Fallout from the Apache helicopter security lapse continued to reverberate yesterday, as Taipei found that a resort associated with the wife of 601st Air Cavalry Brigade Lieutenant Colonel Lao Nai-cheng (勞乃成) engaged in illegal construction and what the capital labeled the theft of hot spring water.
Lao led a group of relatives and friends on a tour of a restricted military base in Taoyuan’s Longtan District (龍潭) on March 29.
A public firestorm erupted over the security lapse and the perceived abuse of privilege after television personality Janet Lee (李蒨蓉) uploaded photographs of the tour to Facebook.
The Taipei City Government Construction Management Office yesterday confirmed that Villa 32 (三 二行館), a hot spring resort in Taipei’s Beitou District (北投) made extensive illegal constructions, building a pavilion and adding a third floor of rooms without applying for a permit.
Lao’s wife, Chiu Ya-ching (邱雅靖), serves on the resort’s board of directors.
Yang Ching-cheng (楊景程) — head of the office’s inspection and reporting team — said that more than half of the illegal construction was reported to the office in 2005, shortly after the resort opened.
However, due to the influence of a city councilor, the office had been unable to force immediate demolition, he said.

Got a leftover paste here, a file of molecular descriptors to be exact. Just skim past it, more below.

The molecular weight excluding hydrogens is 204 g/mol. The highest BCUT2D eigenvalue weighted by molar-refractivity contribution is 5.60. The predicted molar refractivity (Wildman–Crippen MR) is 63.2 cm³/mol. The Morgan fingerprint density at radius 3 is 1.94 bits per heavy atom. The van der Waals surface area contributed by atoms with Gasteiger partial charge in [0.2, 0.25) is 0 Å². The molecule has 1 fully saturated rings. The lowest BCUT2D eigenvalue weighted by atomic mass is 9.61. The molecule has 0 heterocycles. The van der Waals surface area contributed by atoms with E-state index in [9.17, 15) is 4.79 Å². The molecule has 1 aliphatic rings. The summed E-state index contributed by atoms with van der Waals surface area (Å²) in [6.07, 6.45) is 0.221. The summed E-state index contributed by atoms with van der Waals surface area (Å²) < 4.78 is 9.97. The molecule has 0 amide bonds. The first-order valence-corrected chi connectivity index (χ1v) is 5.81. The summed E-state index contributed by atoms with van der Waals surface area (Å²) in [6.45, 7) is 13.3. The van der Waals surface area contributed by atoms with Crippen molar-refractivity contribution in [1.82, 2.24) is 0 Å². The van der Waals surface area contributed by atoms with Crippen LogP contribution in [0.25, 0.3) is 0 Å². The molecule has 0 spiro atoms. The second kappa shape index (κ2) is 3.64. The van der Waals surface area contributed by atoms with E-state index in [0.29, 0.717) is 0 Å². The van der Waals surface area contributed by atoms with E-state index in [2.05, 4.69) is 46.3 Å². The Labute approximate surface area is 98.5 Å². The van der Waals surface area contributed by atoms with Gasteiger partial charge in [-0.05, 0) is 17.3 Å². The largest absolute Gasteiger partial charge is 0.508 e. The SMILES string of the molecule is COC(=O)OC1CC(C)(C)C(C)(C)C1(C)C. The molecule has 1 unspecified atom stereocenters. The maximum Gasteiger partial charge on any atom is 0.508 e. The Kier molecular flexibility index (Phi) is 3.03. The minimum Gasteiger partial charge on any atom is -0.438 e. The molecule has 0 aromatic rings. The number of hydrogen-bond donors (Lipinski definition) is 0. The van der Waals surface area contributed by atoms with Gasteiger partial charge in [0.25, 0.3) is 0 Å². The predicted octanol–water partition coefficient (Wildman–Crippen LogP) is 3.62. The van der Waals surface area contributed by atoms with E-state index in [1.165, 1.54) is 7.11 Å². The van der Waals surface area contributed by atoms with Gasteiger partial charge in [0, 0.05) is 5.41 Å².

He did not name the city councilor.
The office’s inspection yesterday discovered that the resort had since added more construction without applying for a permit, he said.
“It is easy for me to determine what is illegal construction, but it is very difficult to know who pulled strings,” Taipei Mayor Ko Wen-je (柯文哲) said, adding that raking over past allegations of councilor interference was not worthwhile.
Ko has promised to publicize the name of any city councilor who tries to interfere with his campaign against illegal constructions.
He added that the city would demolish the illegal addons in Beitou if the resort failed to take care of it before an April 28 deadline.
Meanwhile, the capital’s Department of Economic Development said the resort dug an illegal well to siphon off water from a hot spring.
Department division head Chang Tsung-ching (章宗慶) said that because hot spring water is considered a public resource, resorts are required to purchase any that they use from the Taipei Water Department.
In addition to being fined and required to seal the well, the resort would also be subject to a criminal lawsuit for water theft, he added.
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